From the SCCC Kitchen: Braised pork chops simple, savory

Chef Robert L. Payne II knows there’s still time for hearty springtime fare in the kitchen. He likes

“From the SCCC Kitchen” offers Daily Gazette readers tastes from Schenectady County Community College’s nationally accredited American Culinary Federation culinary arts program. Recipes selected by SCCC instructors can be easily prepared in home kitchens. Today, technical specialist Robert L. Payne II — also chef at his family’s The Bears’ Steakhouse in Duanesburg — puts pork on center stage. His Braised Pork Chops are a savory supper that uses chopped and diced vegetables and white wine.

Barbecue and baseball seasons begin soon.

With warmer weather approaching, shortstops and center fielders will take their places in the field. Steaks, hamburgers and chicken breasts will take their places on the grill.

Chef Robert L. Payne II knows there’s still time for hearty springtime fare in the kitchen. He likes the big taste of his Braised Pork Chops, and likes the easy steps involved in the cooking process.

“Even if you come home from work and you really don’t know what to make and you have a few basic ingredients, you can pull it off,” Payne said.

Home chefs generally have onions, carrots and canned tomatoes in the house. The whole dish can be put together in about 30 minutes.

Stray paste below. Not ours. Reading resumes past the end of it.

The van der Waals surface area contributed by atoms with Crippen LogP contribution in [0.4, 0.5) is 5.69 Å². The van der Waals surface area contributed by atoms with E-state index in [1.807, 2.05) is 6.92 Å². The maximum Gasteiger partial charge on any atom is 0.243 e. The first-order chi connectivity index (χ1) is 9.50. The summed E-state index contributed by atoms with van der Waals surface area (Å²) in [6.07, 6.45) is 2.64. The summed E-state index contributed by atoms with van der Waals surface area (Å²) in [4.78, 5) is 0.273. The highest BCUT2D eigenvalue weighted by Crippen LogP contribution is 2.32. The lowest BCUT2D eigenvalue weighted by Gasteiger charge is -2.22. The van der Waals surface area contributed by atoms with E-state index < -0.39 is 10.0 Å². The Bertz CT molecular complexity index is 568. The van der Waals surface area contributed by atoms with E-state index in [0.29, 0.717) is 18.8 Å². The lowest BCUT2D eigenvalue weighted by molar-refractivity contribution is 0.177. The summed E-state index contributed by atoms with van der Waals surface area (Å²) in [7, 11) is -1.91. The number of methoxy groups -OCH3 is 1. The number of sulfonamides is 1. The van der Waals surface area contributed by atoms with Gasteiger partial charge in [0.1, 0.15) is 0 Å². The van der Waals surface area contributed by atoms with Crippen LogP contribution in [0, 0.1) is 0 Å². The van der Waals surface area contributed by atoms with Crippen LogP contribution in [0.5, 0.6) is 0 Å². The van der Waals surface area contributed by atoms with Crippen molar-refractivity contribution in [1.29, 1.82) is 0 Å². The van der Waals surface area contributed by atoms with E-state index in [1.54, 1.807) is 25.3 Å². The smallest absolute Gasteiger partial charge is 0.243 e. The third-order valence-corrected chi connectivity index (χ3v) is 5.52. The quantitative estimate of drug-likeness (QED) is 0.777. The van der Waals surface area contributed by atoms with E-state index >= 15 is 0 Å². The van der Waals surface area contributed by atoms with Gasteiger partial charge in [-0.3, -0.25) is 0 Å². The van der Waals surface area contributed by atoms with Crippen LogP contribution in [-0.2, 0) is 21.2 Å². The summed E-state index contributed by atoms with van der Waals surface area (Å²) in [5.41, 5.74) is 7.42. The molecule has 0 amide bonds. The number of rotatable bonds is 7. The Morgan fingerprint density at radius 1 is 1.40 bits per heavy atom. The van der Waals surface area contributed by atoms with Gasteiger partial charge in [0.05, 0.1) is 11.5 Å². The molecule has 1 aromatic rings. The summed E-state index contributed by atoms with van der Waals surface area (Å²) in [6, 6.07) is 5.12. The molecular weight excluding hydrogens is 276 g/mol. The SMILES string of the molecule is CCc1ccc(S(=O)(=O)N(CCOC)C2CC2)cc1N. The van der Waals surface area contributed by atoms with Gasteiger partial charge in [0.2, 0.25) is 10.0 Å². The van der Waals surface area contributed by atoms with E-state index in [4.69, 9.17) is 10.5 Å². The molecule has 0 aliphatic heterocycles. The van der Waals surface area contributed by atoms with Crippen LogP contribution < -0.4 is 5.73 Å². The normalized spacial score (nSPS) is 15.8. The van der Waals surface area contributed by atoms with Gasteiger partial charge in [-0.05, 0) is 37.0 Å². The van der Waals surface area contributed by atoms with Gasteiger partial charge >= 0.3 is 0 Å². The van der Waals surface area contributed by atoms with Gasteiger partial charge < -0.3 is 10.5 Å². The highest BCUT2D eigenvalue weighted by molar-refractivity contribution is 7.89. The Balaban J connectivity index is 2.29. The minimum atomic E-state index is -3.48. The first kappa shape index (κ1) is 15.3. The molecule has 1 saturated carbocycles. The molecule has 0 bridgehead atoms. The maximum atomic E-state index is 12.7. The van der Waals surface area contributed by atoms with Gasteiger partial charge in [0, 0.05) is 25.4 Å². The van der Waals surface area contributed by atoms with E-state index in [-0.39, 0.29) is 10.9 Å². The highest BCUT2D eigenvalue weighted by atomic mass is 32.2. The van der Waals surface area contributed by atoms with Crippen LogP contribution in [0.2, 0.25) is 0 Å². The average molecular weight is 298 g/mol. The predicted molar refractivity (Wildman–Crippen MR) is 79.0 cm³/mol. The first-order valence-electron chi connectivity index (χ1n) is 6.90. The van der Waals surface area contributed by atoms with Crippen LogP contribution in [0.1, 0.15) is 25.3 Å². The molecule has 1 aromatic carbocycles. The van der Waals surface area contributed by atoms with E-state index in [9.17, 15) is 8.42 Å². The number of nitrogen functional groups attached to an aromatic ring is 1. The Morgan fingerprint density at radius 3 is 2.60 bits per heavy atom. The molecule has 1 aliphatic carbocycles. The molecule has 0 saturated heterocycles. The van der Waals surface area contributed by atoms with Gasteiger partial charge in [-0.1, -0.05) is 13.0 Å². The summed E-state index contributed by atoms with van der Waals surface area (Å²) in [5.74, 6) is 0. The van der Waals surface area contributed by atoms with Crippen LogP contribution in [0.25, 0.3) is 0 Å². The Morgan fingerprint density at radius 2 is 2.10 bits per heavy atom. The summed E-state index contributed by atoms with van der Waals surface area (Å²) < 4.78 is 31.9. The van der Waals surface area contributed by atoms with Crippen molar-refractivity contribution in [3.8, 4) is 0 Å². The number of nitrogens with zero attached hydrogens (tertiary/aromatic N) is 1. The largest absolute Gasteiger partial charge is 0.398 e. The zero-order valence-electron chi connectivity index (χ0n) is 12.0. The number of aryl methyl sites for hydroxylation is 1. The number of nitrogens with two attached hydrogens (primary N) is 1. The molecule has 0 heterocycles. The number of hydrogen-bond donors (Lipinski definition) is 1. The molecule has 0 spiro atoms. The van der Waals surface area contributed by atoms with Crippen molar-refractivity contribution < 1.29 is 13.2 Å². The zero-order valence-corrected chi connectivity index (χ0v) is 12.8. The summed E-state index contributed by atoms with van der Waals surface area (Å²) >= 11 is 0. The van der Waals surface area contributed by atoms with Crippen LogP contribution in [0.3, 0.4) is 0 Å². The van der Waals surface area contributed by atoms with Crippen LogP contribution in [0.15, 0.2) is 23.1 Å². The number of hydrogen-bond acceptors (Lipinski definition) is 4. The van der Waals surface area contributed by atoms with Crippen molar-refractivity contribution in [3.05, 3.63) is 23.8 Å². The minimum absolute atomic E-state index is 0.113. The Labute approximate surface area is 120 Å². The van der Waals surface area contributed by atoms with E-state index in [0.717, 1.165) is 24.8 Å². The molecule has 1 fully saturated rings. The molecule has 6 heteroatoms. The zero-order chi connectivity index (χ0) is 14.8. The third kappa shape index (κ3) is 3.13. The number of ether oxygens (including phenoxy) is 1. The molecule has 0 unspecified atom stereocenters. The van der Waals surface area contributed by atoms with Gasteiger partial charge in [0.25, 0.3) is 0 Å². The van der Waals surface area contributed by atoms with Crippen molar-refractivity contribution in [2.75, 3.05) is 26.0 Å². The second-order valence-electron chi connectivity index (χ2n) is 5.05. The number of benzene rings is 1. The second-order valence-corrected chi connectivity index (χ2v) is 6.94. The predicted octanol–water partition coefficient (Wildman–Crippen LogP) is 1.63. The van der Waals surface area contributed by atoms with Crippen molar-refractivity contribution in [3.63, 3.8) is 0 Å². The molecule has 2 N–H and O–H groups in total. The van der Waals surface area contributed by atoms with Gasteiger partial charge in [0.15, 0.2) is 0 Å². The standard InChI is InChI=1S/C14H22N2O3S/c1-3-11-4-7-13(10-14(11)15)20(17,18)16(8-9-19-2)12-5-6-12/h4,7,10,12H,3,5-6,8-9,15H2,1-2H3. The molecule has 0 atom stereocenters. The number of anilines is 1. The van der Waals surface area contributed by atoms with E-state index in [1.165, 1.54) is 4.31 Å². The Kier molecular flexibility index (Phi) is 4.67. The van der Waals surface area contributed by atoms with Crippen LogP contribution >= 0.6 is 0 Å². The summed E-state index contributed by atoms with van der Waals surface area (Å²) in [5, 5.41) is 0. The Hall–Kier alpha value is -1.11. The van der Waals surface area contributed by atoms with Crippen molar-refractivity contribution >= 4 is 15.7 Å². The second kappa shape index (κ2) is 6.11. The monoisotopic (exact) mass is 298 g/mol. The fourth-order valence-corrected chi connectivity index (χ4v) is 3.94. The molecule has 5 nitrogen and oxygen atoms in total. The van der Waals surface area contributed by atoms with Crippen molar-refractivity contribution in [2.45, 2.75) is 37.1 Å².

“I call it one of my comfort foods; it’s probably one of my favorites,” Payne said, adding that July and August are not out of the question for a braised chop dinner. “But even in the summertime, you can tweak this for summertime, you can put some lemon zest in there and change the taste just a tad. Artichoke hearts could be another twist if you want to sauté.”

Just because it’s pork does not mean cooks must fret.

“People used to say, ‘Oh my God, it’s got to be brown, it’s got to be cooked to a minimum of 165 degrees,’ and, yes, there are the guidelines and safety we have to worry about,” Payne said. “But a question that was brought up, ‘Can pork be a little bit pink?’ Yes, most certainly it can. It comes down to personal preference.”

Braised Pork Chops

8 pound pork loin, center cut, bone in

Salt and pepper, to taste

Vegetable oil, as needed

5 ounces chopped carrot

5 ounces chopped onion

1 pound can diced tomatoes

2 ounces black pitted olives, sliced

2 ounces green pitted olives, sliced

2 1⁄2 tablespoons flour

15 ounces white wine

1 1⁄2 quarts chicken or veal stock

Trim pork rack of excessive fat. Season the rack and, in hot oil, brown the rack and set aside.

In a braising pan, heat more oil and add carrot and onion, cooking until onion is golden. Then add tomatoes and olives.

Add the flour and cook for a few minutes. Deglaze with white wine and reduce until almost dry.

Add the stock and the rack. Bring to a boil, cover and place in the oven. Bake at 350 degrees until tender, about 30 minutes until temperature reaches 150 degrees.

Remove the rack, strain the liquid and reserve. Cook the liquid until it coats the back of a spoon.

Cut the rack into chops and serve with the braising liquid.

Categories: Life and Arts

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